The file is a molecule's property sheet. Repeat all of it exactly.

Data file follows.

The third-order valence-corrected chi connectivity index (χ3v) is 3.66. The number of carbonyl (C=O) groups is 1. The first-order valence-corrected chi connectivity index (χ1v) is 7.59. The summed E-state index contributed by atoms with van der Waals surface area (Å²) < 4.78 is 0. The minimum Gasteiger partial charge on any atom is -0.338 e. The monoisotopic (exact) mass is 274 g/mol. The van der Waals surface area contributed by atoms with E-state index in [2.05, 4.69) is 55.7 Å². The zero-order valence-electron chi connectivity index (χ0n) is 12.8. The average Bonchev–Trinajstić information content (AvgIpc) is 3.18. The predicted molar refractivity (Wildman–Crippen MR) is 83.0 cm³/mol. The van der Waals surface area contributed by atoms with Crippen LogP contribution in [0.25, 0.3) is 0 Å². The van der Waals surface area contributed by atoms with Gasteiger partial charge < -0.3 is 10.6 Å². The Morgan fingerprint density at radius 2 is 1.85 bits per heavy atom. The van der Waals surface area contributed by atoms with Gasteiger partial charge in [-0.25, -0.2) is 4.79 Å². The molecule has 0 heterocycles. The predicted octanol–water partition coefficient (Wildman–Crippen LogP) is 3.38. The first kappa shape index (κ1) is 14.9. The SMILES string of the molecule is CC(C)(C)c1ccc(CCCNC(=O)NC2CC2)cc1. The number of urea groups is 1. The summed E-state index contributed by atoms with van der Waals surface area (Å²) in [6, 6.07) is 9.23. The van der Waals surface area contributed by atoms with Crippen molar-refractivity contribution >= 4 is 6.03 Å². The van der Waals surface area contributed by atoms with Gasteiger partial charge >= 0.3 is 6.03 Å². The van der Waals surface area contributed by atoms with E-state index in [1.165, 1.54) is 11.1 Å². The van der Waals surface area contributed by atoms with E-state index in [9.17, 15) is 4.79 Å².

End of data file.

The third-order valence-corrected chi connectivity index (χ3v) is 3.66. The number of carbonyl (C=O) groups is 1. The first-order valence-corrected chi connectivity index (χ1v) is 7.59. The summed E-state index contributed by atoms with van der Waals surface area (Å²) < 4.78 is 0. The minimum Gasteiger partial charge on any atom is -0.338 e. The monoisotopic (exact) mass is 274 g/mol. The van der Waals surface area contributed by atoms with E-state index in [2.05, 4.69) is 55.7 Å². The zero-order valence-electron chi connectivity index (χ0n) is 12.8. The average Bonchev–Trinajstić information content (AvgIpc) is 3.18. The predicted molar refractivity (Wildman–Crippen MR) is 83.0 cm³/mol. The van der Waals surface area contributed by atoms with Crippen LogP contribution in [0.25, 0.3) is 0 Å². The van der Waals surface area contributed by atoms with Gasteiger partial charge < -0.3 is 10.6 Å². The Morgan fingerprint density at radius 2 is 1.85 bits per heavy atom. The van der Waals surface area contributed by atoms with Gasteiger partial charge in [-0.25, -0.2) is 4.79 Å². The molecule has 0 heterocycles. The predicted octanol–water partition coefficient (Wildman–Crippen LogP) is 3.38. The first kappa shape index (κ1) is 14.9. The SMILES string of the molecule is CC(C)(C)c1ccc(CCCNC(=O)NC2CC2)cc1. The number of urea groups is 1. The summed E-state index contributed by atoms with van der Waals surface area (Å²) in [6, 6.07) is 9.23. The van der Waals surface area contributed by atoms with Crippen molar-refractivity contribution >= 4 is 6.03 Å². The van der Waals surface area contributed by atoms with Gasteiger partial charge >= 0.3 is 6.03 Å². The van der Waals surface area contributed by atoms with E-state index in [1.165, 1.54) is 11.1 Å². The van der Waals surface area contributed by atoms with E-state index in [9.17, 15) is 4.79 Å².